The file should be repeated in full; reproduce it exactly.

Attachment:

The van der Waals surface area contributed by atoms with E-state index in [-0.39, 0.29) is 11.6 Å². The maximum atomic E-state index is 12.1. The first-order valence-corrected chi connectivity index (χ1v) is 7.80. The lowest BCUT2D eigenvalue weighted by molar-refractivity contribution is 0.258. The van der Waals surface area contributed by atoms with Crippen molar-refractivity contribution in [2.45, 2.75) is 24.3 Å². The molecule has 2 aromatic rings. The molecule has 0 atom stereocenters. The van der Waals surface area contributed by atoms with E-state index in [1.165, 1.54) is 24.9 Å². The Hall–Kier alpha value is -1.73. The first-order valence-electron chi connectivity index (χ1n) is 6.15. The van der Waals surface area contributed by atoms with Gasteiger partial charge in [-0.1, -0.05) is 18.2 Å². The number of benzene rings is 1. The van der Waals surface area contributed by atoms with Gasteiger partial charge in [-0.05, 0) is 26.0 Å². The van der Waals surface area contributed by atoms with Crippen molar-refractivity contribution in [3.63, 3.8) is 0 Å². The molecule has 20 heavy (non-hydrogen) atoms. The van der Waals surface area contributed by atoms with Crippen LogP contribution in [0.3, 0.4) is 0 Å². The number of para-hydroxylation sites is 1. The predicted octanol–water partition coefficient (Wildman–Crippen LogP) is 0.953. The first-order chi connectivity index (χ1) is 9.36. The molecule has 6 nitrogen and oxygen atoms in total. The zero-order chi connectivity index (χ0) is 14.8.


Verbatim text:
The van der Waals surface area contributed by atoms with E-state index in [-0.39, 0.29) is 11.6 Å². The maximum atomic E-state index is 12.1. The first-order valence-corrected chi connectivity index (χ1v) is 7.80. The lowest BCUT2D eigenvalue weighted by molar-refractivity contribution is 0.258. The van der Waals surface area contributed by atoms with Crippen molar-refractivity contribution in [2.45, 2.75) is 24.3 Å². The molecule has 2 aromatic rings. The molecule has 0 atom stereocenters. The van der Waals surface area contributed by atoms with E-state index in [1.165, 1.54) is 24.9 Å². The Hall–Kier alpha value is -1.73. The first-order valence-electron chi connectivity index (χ1n) is 6.15. The van der Waals surface area contributed by atoms with Gasteiger partial charge in [-0.1, -0.05) is 18.2 Å². The number of benzene rings is 1. The van der Waals surface area contributed by atoms with Gasteiger partial charge in [-0.05, 0) is 26.0 Å². The van der Waals surface area contributed by atoms with Crippen molar-refractivity contribution in [3.63, 3.8) is 0 Å². The molecule has 20 heavy (non-hydrogen) atoms. The van der Waals surface area contributed by atoms with Crippen LogP contribution in [0.3, 0.4) is 0 Å². The number of para-hydroxylation sites is 1. The predicted octanol–water partition coefficient (Wildman–Crippen LogP) is 0.953. The first-order chi connectivity index (χ1) is 9.36. The molecule has 6 nitrogen and oxygen atoms in total. The zero-order chi connectivity index (χ0) is 14.8.